Mayer’s Memo Vol.25 No.4

Holiday Stories

When we help young people our results are often not immediately seen.
In the last few weeks a number of young people contacted me that I had seen years earlier. Here’s three examples of the six cases that are returning for help.

I saw Derek* when he was a freshman in high school. A tough, angry boy who was failing in every subject. I met with him several times over the course of his first semester trying to help him and understand what was keeping him from at least trying in school. I knew something emotional was underneath his failing performance, but he wasn’t going to let me inside his head no matter what I did. Realizing that fact, I made the goal of our meetings to create a supportive and welcoming place for him to feel safe to possibly share in the future what was troubling him. Derek failed out of school and because of that his parents saw no need for him to continue seeing me, even though our meetings were infrequent. (Because of his lack of sharing and to make him feel not pressured I spread our appointments out.) Dial up to 2012. I received a call from Derek himself, now a senior in high school, to make an appointment. At that appointment he flooded me with feelings and facts on why he was hurting and why he had closed off the world. It was serious traumatic incidents inflicted upon him since childhood and now he wanted to “fix things.” He is coming in regularly and works hard in each session to purge himself of these demons. It’s important for young people to take ownership of the help you offer.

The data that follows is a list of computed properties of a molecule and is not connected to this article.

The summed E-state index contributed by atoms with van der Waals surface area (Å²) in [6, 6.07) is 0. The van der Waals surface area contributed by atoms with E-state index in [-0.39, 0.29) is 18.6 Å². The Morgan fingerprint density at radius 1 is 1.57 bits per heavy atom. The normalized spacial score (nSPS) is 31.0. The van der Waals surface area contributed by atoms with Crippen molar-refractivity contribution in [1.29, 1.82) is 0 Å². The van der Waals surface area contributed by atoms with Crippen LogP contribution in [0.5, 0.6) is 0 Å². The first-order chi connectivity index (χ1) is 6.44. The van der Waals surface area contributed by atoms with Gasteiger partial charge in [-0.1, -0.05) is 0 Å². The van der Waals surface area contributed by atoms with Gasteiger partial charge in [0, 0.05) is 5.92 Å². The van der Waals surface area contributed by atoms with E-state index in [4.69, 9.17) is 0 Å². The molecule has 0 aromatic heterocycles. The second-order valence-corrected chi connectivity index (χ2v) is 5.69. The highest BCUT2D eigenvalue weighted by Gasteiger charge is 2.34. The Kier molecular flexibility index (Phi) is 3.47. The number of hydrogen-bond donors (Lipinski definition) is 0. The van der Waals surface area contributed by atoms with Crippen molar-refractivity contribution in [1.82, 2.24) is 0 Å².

Tina* is now a young woman of 22. I initially saw her for a substance abuse evaluation mandated by her high school. I recommended her to continue with substance abuse treatment. She and her parents refused any further help at that time. Now an adult, she admits to a bad drinking problem and contacted me to conduct a re-evaluation and to get advice on where to go for help. She refused to see any professional but me. She had to be ready to get help and again take ownership of her problems.

James* was a severely depressed, angry young man of 16. He saw me for many sessions to help him with the depression stemming from a verbally abusive and neglectful father. James fought with me continually throughout his therapy with me. When I would suggest coping mechanisms to help his feelings, he would do them but yell at me, “This won’t help! I need something stronger!” He found relief from his depression while seeing me, but abruptly ended his sessions in a huff again, yelling, “This isn’t working, this isn’t working.” Yet, his grades were greatly improved, school reported he was very engaged with friends, often seen laughing and playful. Clearly, the depression was better. Was he done with therapy, no, but again, I didn’t pressure him to continue since he was telling me he didn’t want my help. As I write this, late last night I saw James for an appointment after not seeing him for 2 years. He had his mother call me because he is feeling the pressures of senior year of high school and college choices, etc. He came in my office as a smiling, confident young man. We had a great meeting and he left relieved and with tools to cope with his pressures. Sometimes the way teens communicate with us is not socially appropriate like James’ hostile nature when I first saw him, remember they are not finished products~don’t match their hostility with yours.
*No names used here are real names.

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